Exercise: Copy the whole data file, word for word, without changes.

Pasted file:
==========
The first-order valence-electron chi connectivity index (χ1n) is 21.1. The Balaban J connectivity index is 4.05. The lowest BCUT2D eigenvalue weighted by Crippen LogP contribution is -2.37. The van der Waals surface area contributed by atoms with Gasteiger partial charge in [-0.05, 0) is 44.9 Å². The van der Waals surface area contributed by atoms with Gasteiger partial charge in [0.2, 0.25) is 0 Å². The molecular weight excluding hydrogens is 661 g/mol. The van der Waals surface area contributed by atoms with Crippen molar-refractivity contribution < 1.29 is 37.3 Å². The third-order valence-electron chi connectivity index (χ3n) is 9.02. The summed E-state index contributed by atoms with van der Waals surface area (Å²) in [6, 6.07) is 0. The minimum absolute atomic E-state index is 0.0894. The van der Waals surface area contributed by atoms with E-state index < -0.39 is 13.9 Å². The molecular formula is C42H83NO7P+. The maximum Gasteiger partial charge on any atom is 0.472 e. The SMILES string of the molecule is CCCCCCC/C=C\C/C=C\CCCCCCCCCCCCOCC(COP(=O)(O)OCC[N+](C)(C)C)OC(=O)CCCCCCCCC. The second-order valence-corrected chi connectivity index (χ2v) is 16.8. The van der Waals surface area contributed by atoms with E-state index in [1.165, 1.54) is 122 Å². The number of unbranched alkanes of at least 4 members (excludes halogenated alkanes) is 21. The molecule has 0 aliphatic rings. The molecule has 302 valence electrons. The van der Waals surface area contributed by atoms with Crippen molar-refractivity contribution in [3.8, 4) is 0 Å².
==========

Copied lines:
The first-order valence-electron chi connectivity index (χ1n) is 21.1. The Balaban J connectivity index is 4.05. The lowest BCUT2D eigenvalue weighted by Crippen LogP contribution is -2.37. The van der Waals surface area contributed by atoms with Gasteiger partial charge in [-0.05, 0) is 44.9 Å². The van der Waals surface area contributed by atoms with Gasteiger partial charge in [0.2, 0.25) is 0 Å². The molecular weight excluding hydrogens is 661 g/mol. The van der Waals surface area contributed by atoms with Crippen molar-refractivity contribution < 1.29 is 37.3 Å². The third-order valence-electron chi connectivity index (χ3n) is 9.02. The summed E-state index contributed by atoms with van der Waals surface area (Å²) in [6, 6.07) is 0. The minimum absolute atomic E-state index is 0.0894. The van der Waals surface area contributed by atoms with E-state index < -0.39 is 13.9 Å². The molecular formula is C42H83NO7P+. The maximum Gasteiger partial charge on any atom is 0.472 e. The SMILES string of the molecule is CCCCCCC/C=C\C/C=C\CCCCCCCCCCCCOCC(COP(=O)(O)OCC[N+](C)(C)C)OC(=O)CCCCCCCCC. The second-order valence-corrected chi connectivity index (χ2v) is 16.8. The van der Waals surface area contributed by atoms with E-state index in [1.165, 1.54) is 122 Å². The number of unbranched alkanes of at least 4 members (excludes halogenated alkanes) is 21. The molecule has 0 aliphatic rings. The molecule has 302 valence electrons. The van der Waals surface area contributed by atoms with Crippen molar-refractivity contribution in [3.8, 4) is 0 Å².